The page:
The its effect on morbidity, mortality and local recurrence.

The role of Intraoperative radiotherapy (IORT) in the
management of patients with pancreatic and periampullary cancer: A single
center experience


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Background: Although the
advances in the modern surgery, the outcome for patients suffering from pancreatic
adenocarcinoma or periampullary adenocarcinoma is still bad. Recently, IORT was
introduced into the multimodality management approach to improve local control
and survival.

Aims of Work: To report our
preliminary single-center experience with surgical resection plus  IORT and the feasibility of IORT as a part of
management in pancreatic and periampullary cancer patients and its effect on
morbidity, mortality and local recurrence.

Methods and patients: This study
was conducted at King Faisal Specialist Hospital and Research Center, Riyadh,
Kingdom of Saudi Arabia. Data were collected retrospectively. A total of six
patients were included in the study I the period from November 2013 until April
2017. All surgeries were operated by the same surgeon.

Results: The average
age was 60 year (50-71). The Gender was four males and two females. Five
patients underwent complete surgical resection (pancreaticoduodenectomy)
combined with IORT. One patient had locally advanced pancreatic tumor which was
beyond surgical respectability. This patient underwent surgical bypass to
overcome the biliary obstruction combined with IORT. Two patients died from
disease progression and liver metastases and the remaining patients are still alive
without evidence of recurrence on follow-up.

Conclusion: IORT is a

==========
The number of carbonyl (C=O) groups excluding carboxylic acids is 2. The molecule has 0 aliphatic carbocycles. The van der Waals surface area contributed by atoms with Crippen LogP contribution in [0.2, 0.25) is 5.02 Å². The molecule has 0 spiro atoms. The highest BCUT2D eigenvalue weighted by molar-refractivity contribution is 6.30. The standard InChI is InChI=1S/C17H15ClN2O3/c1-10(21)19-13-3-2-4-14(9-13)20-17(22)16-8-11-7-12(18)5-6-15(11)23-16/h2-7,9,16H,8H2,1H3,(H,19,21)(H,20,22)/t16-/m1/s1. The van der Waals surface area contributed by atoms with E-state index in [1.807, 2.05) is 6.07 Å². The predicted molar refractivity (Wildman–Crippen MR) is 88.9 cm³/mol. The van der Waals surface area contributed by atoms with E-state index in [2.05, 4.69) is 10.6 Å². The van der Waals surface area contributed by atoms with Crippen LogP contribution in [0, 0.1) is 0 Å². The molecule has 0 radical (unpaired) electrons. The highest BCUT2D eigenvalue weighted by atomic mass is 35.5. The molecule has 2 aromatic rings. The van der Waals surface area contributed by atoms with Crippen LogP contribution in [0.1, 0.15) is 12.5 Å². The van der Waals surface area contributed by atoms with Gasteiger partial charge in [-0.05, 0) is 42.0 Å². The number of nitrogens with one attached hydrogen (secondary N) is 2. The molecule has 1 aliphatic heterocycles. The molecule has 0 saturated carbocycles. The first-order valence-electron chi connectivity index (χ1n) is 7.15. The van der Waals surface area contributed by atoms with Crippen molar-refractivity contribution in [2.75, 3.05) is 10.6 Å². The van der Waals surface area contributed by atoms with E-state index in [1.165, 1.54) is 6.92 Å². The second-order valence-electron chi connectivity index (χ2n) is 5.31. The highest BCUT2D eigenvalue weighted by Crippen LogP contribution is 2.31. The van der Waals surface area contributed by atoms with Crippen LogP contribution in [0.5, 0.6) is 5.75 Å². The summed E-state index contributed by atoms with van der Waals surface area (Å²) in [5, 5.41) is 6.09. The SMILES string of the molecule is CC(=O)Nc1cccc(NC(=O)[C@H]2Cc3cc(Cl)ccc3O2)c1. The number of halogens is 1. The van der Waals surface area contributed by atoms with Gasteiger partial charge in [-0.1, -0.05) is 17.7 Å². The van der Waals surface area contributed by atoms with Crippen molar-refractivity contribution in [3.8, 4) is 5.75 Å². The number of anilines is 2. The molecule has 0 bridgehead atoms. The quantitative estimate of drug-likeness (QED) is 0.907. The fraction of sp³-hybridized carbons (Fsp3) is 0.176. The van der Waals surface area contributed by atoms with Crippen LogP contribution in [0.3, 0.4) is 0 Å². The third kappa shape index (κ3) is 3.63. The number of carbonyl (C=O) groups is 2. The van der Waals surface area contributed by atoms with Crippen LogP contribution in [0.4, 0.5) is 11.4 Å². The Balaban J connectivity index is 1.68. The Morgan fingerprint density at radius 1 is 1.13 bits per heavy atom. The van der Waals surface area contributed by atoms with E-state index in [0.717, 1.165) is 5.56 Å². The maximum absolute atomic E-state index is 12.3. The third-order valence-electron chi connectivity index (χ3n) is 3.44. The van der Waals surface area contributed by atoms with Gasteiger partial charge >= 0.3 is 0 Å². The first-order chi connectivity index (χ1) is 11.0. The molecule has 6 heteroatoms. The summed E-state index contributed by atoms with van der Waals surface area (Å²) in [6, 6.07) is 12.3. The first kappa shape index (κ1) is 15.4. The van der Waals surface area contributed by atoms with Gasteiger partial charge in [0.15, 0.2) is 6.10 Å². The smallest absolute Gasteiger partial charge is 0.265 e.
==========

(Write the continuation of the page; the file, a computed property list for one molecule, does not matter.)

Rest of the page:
feasible and safe procedure. Patients can tolerate it well without additional
morbidities or mortalities. Although our results are favorable, however, a
final conclusion needs its application on a larger number of patients with
longer periods of follow-up.


IORT, pancreatic cancer, periampullary cancer,
intraoperative radiotherapy



Pancreatic adenocarcinoma is considered the 4th
common cause of death from cancer (1). It has a 5-year survival rate of less than 5% (2). Patients
with resected pancreatic adenocarcinoma have their 5-year survival rate of
approximately 10% (3). Pancreticoduodenectomy is considered the treatment of
choice for resectable tumors achieving the best cure rate (3). Patients who have resectable tumor for the aim of cure
at time of presentation were low and represents only 20%. About 40% of patients
at presentation have their tumors beyond curative resection, however, about 40%
of patients present with metastatic disease (4).  The advances in
surgical management has improved the resection rate with more favorable
postoperative management accompanied with lower rate of both surgical related
morbidity and mortality, however this improvement did not have its impact to
improve the long term survival (4). This was attributed to, although the resection sounds
to be complete, yet these patients usually have advanced stages of cancer that
entails the inclusion of all tissues that has tumor cells in the resected
specimen. This must include all the draining lymph nodes and the tissues around
the blood vessels and neural plexus (5, 6). By
histological evaluation in some studies, it was found that less than 15% of the